Roger Baker

Reps. Darrell Issa and Gerry Connolly say federal IT mismanagement has not only cost taxpayers billions, but has a dire effect on the economy.

The two congressmen with a history of butting heads agree sweeping federal IT reforms and giving CIOs budget authority would fix the problem. They talked about why on a stage in the Ronald Reagan Building in Washington, D.C. on Monday. Keep reading →

The Department of Veterans Affairs will stand up a series of internal and external mobile apps in January to deliver veterans programs and help employees do a better job of delivering benefits.

Up to 100,000 employees handling patients’ clinical information and veteran’s benefits eventually will be able to access the mobile apps to manage records while moving around units and facilities, VA CIO Roger Baker said, easing and streamlining processes and eliminating delays that have often characterized the VA’s handling of benefits. In addition, mobile apps for veterans will offer easy access to benefits and claim status. Keep reading →

Like many federal leaders today, Donald Kachman spends a lot of time thinking about security for the growing number of mobile devices in his agency.

And he’s coming up with solutions. Keep reading →

When Roger Baker, the chief information officer at the Department of Veterans Affairs, looks at the challenge of managing mobile technology, he sees more than the task of moving data securely to the tablets and smartphones used by the department’s nearly 280,000 doctors and employees.

Sounding more like a brand manager than a CIO, Baker said that the bigger challenge is managing the department’s mobile applications – and more specifically, the experience veterans and employees encounter when they use them. Keep reading →

Mobile technology has joined cybersecurity, controlling costs, human capital and central agency policy on the list of top concerns that keep federal chief information officers awake at night, according to a newly-released survey of federal chief information officers released today by the trade group TechAmerica.

Based on in-depth interviews with more than 40 federal CIOs and their deputies, the latest annual survey finds that cybersecurity ranks as the Number 1 concern for CIOs this year, even as budget constraints now dictate how CIOs are moving forward to meet agency IT demands. Keep reading →

As chief technology officer at the Department of Veterans Affairs, Peter Levin is responsible for the cybersecurity of the largest medical system in the United States and the second largest federal agency.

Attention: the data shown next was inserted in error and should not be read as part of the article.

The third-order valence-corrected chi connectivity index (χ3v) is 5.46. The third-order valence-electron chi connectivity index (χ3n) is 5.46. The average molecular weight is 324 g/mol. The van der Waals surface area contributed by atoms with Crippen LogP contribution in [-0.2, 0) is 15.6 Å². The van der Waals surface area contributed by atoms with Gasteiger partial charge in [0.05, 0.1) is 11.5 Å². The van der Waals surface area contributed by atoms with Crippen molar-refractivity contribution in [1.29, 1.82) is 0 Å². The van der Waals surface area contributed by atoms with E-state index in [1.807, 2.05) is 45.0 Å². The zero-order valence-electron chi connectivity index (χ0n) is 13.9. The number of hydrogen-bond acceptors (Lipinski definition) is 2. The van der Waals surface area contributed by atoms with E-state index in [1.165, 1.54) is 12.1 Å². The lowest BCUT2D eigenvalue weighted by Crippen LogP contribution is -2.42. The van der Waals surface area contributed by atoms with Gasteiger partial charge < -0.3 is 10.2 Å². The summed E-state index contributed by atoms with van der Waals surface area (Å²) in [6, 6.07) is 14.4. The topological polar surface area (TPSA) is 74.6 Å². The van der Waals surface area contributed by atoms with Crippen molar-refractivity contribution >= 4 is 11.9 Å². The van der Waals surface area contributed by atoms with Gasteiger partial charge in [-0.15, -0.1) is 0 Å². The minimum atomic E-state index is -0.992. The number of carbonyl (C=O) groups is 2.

His job involves helping to facilitate and secure the flow of personal health information among the VA employees at hundreds of hospitals, clinics and offices nationwide, and making that information available electronically to the 21.9 million veterans and their families who depend on the VA for their medical care. Medical professionals and veterans are increasingly seeking to access that information via mobile devices, which raises new concerns about privacy. Keep reading →

The Department of Veterans Affairs will lock employees out of its networks if they fail to take the required yearly cybersecurity and privacy training on time – 365 days after their last refresher course.

VA CIO Roger Baker announced the policy last week to button down security and privacy on the VA’s internal and external internet sites that have been hit by security breaches and privacy violations – both internal and external – on a regular basis. An employee who doesn’t meet the yearly deadline will be blocked out on Day 366. Keep reading →

As chief technology officer of the Veterans Affairs Department, Dr. Peter Levin isn’t tasked with making sure that routers are maintained or seeing that the network stays up. Far from it. You could say he’s more of a technology conceptualist.

Rather than “chief technology officer”–a position at VA to which he was appointed in 2009–he might have been more appropriately titled “chief innovation officer.” Keep reading →

The Department of Veterans Affairs is swiftly moving ahead developing secure mobile tools for its workforce as Federal CIO Steven VanRoekel is calling for broader adoption of mobile technology in the federal government.

Stephen W. Warren, the principal deputy assistant secretary for Information and Technology and CIO Roger Baker’s deputy, said Thursday there are a variety of mobile pilot projects underway to better use mobile technology to deliver services to veterans. Keep reading →

The Department of Veterans Affairs is directing every chief information officer in the field to stop buying personal desktop printers, the first step to retiring these high-cost tools across the agency and replacing them with big multiuse printers.

VA spokeswoman Josephine Schuda said Nov. 29 that some regional and facility CIOs have informally gotten word of the policy shift although the Office of Information and Technology (OIT) has not yet issued a directive. The policy change came after OIT studied pilots at two facilities which have shown the value of buying and using desktop printers was less than using multiuse printers. The only exception is if an office can make a compelling case to buy one. Keep reading →

Page 1 of 212